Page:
Alaska and Florida AUSA chapters support soldiers and families
Greetings from the Association of the United States Army (AUSA), our Army’s and our soldier’s professional organization.
With the AUSA Annual Meeting and Exposition in the rear-view mirror, the remainder of 2015 was filled with travelling to visit posts, camps and stations across the country.
Throughout the year, we celebrate a number of holidays that are very special. One of those special days is Veterans Day that is celebrated across the nation and by other nations around the world.
This year’s Veterans Day, I had the honor to visit with the Last Frontier Chapter of the Association of the United States Army in Anchorage, Alaska.
There were some folks who questioned my sanity for committing to Alaska in November.
But I will tell you the spirit, motivation and commitment of our leaders and soldiers there on the ground is nothing short of amazing, and their patriotism warmed my spirit.
Command Sgt. Maj. Gardner, the United States Army Alaska command sergeant major, sponsored my visit in coordination with the Last Frontier Chapter.
Together, the command team and the AUSA chapter make a great team in finding ways to support soldiers and their families in those areas of our nation referred to as the "Last Frontier."
The chapter president, Sgt. Maj. (Ret) Geri Wacker, has been busy along with her executive team in building the bridges of communication and support with the command and all other organizations.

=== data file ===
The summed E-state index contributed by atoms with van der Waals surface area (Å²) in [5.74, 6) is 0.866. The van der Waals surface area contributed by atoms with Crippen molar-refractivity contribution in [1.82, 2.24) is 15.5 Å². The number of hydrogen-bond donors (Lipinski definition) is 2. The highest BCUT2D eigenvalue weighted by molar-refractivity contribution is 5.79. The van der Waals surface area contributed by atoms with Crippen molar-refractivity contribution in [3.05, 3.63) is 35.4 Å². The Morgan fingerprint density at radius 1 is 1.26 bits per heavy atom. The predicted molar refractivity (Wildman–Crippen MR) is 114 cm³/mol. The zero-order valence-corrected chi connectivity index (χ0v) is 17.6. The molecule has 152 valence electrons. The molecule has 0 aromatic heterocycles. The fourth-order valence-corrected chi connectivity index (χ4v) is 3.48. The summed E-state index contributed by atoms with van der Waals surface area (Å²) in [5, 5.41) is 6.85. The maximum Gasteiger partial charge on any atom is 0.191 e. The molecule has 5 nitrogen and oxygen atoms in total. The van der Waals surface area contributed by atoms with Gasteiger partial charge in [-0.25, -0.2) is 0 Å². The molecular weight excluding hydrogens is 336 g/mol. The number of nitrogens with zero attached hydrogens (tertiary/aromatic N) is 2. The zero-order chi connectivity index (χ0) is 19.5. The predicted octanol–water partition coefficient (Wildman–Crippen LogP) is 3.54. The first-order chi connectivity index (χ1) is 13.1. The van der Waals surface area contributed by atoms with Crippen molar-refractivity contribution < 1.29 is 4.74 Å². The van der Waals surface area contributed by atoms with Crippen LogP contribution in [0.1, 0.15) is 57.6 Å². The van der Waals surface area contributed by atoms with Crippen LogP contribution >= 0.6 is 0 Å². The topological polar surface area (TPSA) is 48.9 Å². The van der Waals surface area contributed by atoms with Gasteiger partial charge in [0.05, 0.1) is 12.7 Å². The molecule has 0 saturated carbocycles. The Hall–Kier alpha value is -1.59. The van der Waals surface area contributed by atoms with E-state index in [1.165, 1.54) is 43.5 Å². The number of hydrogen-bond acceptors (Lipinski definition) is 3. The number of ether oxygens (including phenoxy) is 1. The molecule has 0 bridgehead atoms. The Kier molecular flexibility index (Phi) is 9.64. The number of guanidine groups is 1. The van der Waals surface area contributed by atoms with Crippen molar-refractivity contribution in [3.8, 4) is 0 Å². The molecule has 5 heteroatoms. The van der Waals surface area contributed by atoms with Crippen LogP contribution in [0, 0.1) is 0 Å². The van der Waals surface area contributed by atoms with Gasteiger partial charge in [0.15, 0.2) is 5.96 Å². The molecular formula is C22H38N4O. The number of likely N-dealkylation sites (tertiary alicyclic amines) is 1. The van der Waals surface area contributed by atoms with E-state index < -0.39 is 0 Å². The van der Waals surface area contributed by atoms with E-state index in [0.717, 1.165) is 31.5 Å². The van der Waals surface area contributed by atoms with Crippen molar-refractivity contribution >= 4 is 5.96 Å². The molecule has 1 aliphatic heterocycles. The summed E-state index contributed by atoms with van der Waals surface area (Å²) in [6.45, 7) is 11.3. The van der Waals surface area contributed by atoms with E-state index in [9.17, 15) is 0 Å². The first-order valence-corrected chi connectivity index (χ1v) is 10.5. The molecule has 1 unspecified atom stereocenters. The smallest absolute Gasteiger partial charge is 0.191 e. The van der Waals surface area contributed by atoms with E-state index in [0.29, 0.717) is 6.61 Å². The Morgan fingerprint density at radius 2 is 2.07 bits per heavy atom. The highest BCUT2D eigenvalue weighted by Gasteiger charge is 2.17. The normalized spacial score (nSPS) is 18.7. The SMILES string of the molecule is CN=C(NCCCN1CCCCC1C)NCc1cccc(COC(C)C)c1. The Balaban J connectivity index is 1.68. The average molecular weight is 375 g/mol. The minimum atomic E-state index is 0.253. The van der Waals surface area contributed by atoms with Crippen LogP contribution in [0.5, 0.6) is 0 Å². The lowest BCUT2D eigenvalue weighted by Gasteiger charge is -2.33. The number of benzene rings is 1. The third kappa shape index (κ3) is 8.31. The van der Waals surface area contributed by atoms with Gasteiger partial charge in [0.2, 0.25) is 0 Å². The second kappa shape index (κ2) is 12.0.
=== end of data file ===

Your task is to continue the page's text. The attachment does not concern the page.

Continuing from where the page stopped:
My message to the audience attending the AUSA luncheon – as I recognized these committed volunteers – was one of praise and gratitude.
While Geri is a retired sergeant major with 25 years of active service, she balances her volunteer efforts while executing a civilian career and sharing life’s experiences with her husband, who is currently serving as the sergeant major of the 328th Combat Support Hospital.
Geri is the epitome of a senior noncommissioned officer who is compelled to continue her service to our nation, America’s Army and the soldiers and family members of our great team.
For her, it is the compelling spirit to continue to serve that drives her to take on the leadership challenges of being chapter president.
But Geri and her husband Forrest are not alone in this spirit of service.
I also had the opportunity to meet the husband and wife team of 1st Sgt. and Sgt. 1st Class Oraicio and Mistie Pena – another great example of volunteerism that goes beyond selfless service where this Army couple is concerned. They balance two demanding careers in uniform and raise a family at home.
But, they find the time to serve soldiers and their families through the Last Frontier Chapter’s activities.
As I spoke to the luncheon audience, I recognized these two couples who represent the epitome of an Army family and what it means to be part of something greater than one’s self.
I also had the opportunity to do some professional development forums with several groups of senior leaders during my visit.
Questions and concerns from both mid-grade and senior noncommissioned officers included proposed changes to noncommissioned officer education, in particular the start of the Master Leader Course.
In one group we had a great discussion about benefits for soldiers leaving the Army after their obligation of service but prior to qualifying for retirement benefits.
Specifically, we discussed the Post 9/11 Montgomery G.I. Bill and the benefits provided by the Veterans Administration (VA).
As I addressed the group I asked them what they knew about the VA and what it provided for veterans with an honorable discharge.
As I expected, their knowledge was minimal. I also had little background knowledge of the VA while I was in uniform.